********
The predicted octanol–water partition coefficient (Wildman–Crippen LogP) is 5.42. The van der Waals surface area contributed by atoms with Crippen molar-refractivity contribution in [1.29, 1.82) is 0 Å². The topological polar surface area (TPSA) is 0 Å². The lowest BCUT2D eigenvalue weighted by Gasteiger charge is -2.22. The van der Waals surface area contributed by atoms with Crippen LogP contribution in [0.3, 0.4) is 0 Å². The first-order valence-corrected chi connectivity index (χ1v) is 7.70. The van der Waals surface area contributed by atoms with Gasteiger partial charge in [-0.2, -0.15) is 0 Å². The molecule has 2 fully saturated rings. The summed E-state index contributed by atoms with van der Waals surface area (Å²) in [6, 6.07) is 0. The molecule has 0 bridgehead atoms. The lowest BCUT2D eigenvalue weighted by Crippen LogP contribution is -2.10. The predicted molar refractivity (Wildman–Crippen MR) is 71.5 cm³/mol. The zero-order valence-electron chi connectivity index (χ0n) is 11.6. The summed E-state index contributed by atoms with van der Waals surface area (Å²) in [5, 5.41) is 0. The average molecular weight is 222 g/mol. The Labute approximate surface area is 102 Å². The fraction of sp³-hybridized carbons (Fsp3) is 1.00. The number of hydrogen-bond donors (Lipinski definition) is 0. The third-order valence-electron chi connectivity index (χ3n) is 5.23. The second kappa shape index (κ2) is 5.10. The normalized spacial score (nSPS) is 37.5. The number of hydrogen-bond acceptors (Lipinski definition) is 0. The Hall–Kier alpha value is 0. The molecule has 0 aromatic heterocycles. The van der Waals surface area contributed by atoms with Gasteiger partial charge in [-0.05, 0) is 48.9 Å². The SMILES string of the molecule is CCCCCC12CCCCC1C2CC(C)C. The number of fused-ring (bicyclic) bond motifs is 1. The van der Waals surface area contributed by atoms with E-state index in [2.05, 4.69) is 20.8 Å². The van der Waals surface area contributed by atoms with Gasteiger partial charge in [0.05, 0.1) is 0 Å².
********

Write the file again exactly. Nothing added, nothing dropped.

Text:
The predicted octanol–water partition coefficient (Wildman–Crippen LogP) is 5.42. The van der Waals surface area contributed by atoms with Crippen molar-refractivity contribution in [1.29, 1.82) is 0 Å². The topological polar surface area (TPSA) is 0 Å². The lowest BCUT2D eigenvalue weighted by Gasteiger charge is -2.22. The van der Waals surface area contributed by atoms with Crippen LogP contribution in [0.3, 0.4) is 0 Å². The first-order valence-corrected chi connectivity index (χ1v) is 7.70. The van der Waals surface area contributed by atoms with Gasteiger partial charge in [-0.2, -0.15) is 0 Å². The molecule has 2 fully saturated rings. The summed E-state index contributed by atoms with van der Waals surface area (Å²) in [6, 6.07) is 0. The molecule has 0 bridgehead atoms. The lowest BCUT2D eigenvalue weighted by Crippen LogP contribution is -2.10. The predicted molar refractivity (Wildman–Crippen MR) is 71.5 cm³/mol. The zero-order valence-electron chi connectivity index (χ0n) is 11.6. The summed E-state index contributed by atoms with van der Waals surface area (Å²) in [5, 5.41) is 0. The average molecular weight is 222 g/mol. The Labute approximate surface area is 102 Å². The fraction of sp³-hybridized carbons (Fsp3) is 1.00. The number of hydrogen-bond donors (Lipinski definition) is 0. The third-order valence-electron chi connectivity index (χ3n) is 5.23. The second kappa shape index (κ2) is 5.10. The normalized spacial score (nSPS) is 37.5. The number of hydrogen-bond acceptors (Lipinski definition) is 0. The Hall–Kier alpha value is 0. The molecule has 0 aromatic heterocycles. The van der Waals surface area contributed by atoms with Gasteiger partial charge in [-0.05, 0) is 48.9 Å². The SMILES string of the molecule is CCCCCC12CCCCC1C2CC(C)C. The number of fused-ring (bicyclic) bond motifs is 1. The van der Waals surface area contributed by atoms with E-state index in [2.05, 4.69) is 20.8 Å². The van der Waals surface area contributed by atoms with Gasteiger partial charge in [0.05, 0.1) is 0 Å².